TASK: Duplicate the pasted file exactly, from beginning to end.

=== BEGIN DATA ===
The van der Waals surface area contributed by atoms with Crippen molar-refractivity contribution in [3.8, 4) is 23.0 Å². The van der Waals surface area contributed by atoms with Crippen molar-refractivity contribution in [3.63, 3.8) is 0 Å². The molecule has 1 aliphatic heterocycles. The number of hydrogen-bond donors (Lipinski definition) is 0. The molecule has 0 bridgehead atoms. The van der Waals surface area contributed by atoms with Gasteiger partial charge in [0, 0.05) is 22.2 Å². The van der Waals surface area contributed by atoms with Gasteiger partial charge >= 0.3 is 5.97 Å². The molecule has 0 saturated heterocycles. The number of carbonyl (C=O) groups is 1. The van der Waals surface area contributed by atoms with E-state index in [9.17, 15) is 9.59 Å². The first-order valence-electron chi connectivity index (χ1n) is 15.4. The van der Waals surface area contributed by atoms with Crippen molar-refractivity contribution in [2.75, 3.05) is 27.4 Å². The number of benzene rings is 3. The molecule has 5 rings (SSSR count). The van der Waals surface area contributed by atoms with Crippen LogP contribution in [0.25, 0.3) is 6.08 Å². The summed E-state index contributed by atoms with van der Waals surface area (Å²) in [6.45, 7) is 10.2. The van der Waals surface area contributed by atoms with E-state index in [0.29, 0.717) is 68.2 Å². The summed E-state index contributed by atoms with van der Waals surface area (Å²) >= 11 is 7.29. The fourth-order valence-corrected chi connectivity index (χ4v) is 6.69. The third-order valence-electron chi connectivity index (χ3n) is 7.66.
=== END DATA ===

The van der Waals surface area contributed by atoms with Crippen molar-refractivity contribution in [3.8, 4) is 23.0 Å². The van der Waals surface area contributed by atoms with Crippen molar-refractivity contribution in [3.63, 3.8) is 0 Å². The molecule has 1 aliphatic heterocycles. The number of hydrogen-bond donors (Lipinski definition) is 0. The molecule has 0 bridgehead atoms. The van der Waals surface area contributed by atoms with Gasteiger partial charge in [0, 0.05) is 22.2 Å². The van der Waals surface area contributed by atoms with Gasteiger partial charge >= 0.3 is 5.97 Å². The molecule has 0 saturated heterocycles. The number of carbonyl (C=O) groups is 1. The van der Waals surface area contributed by atoms with E-state index in [9.17, 15) is 9.59 Å². The first-order valence-electron chi connectivity index (χ1n) is 15.4. The van der Waals surface area contributed by atoms with Crippen molar-refractivity contribution in [2.75, 3.05) is 27.4 Å². The number of benzene rings is 3. The molecule has 5 rings (SSSR count). The van der Waals surface area contributed by atoms with Crippen LogP contribution in [0.25, 0.3) is 6.08 Å². The summed E-state index contributed by atoms with van der Waals surface area (Å²) in [6.45, 7) is 10.2. The van der Waals surface area contributed by atoms with E-state index in [0.29, 0.717) is 68.2 Å². The summed E-state index contributed by atoms with van der Waals surface area (Å²) >= 11 is 7.29. The fourth-order valence-corrected chi connectivity index (χ4v) is 6.69. The third-order valence-electron chi connectivity index (χ3n) is 7.66.